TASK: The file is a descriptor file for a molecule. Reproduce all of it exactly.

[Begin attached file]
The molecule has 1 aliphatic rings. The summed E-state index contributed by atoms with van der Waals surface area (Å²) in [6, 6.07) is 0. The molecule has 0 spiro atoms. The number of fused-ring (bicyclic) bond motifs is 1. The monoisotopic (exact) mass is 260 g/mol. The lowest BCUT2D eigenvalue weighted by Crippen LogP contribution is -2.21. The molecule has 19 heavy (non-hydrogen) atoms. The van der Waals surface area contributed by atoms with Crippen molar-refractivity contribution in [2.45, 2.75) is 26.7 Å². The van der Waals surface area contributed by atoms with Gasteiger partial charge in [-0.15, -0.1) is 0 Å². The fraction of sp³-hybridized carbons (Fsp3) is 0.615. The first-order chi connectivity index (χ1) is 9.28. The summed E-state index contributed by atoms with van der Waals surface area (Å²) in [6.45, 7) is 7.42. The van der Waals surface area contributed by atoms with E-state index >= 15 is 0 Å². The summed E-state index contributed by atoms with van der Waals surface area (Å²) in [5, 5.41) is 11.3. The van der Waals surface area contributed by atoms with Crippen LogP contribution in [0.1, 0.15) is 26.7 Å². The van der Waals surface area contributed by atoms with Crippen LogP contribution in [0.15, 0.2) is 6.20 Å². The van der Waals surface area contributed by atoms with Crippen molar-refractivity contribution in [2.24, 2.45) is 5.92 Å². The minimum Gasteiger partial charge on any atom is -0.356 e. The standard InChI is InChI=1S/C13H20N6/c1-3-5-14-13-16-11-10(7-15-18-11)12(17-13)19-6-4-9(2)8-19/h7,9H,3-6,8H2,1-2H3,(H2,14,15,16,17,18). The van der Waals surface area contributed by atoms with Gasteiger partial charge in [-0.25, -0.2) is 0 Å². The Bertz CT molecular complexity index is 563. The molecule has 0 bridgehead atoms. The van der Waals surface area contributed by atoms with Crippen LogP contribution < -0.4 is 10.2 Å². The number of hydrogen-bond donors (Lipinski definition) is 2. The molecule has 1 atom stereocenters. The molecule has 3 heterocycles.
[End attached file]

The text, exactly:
The molecule has 1 aliphatic rings. The summed E-state index contributed by atoms with van der Waals surface area (Å²) in [6, 6.07) is 0. The molecule has 0 spiro atoms. The number of fused-ring (bicyclic) bond motifs is 1. The monoisotopic (exact) mass is 260 g/mol. The lowest BCUT2D eigenvalue weighted by Crippen LogP contribution is -2.21. The molecule has 19 heavy (non-hydrogen) atoms. The van der Waals surface area contributed by atoms with Crippen molar-refractivity contribution in [2.45, 2.75) is 26.7 Å². The van der Waals surface area contributed by atoms with Gasteiger partial charge in [-0.15, -0.1) is 0 Å². The fraction of sp³-hybridized carbons (Fsp3) is 0.615. The first-order chi connectivity index (χ1) is 9.28. The summed E-state index contributed by atoms with van der Waals surface area (Å²) in [6.45, 7) is 7.42. The van der Waals surface area contributed by atoms with E-state index >= 15 is 0 Å². The summed E-state index contributed by atoms with van der Waals surface area (Å²) in [5, 5.41) is 11.3. The van der Waals surface area contributed by atoms with Crippen LogP contribution in [0.1, 0.15) is 26.7 Å². The van der Waals surface area contributed by atoms with Crippen LogP contribution in [0.15, 0.2) is 6.20 Å². The van der Waals surface area contributed by atoms with Crippen molar-refractivity contribution in [2.24, 2.45) is 5.92 Å². The minimum Gasteiger partial charge on any atom is -0.356 e. The standard InChI is InChI=1S/C13H20N6/c1-3-5-14-13-16-11-10(7-15-18-11)12(17-13)19-6-4-9(2)8-19/h7,9H,3-6,8H2,1-2H3,(H2,14,15,16,17,18). The van der Waals surface area contributed by atoms with Gasteiger partial charge in [-0.25, -0.2) is 0 Å². The Bertz CT molecular complexity index is 563. The molecule has 0 bridgehead atoms. The van der Waals surface area contributed by atoms with Crippen LogP contribution < -0.4 is 10.2 Å². The number of hydrogen-bond donors (Lipinski definition) is 2. The molecule has 1 atom stereocenters. The molecule has 3 heterocycles.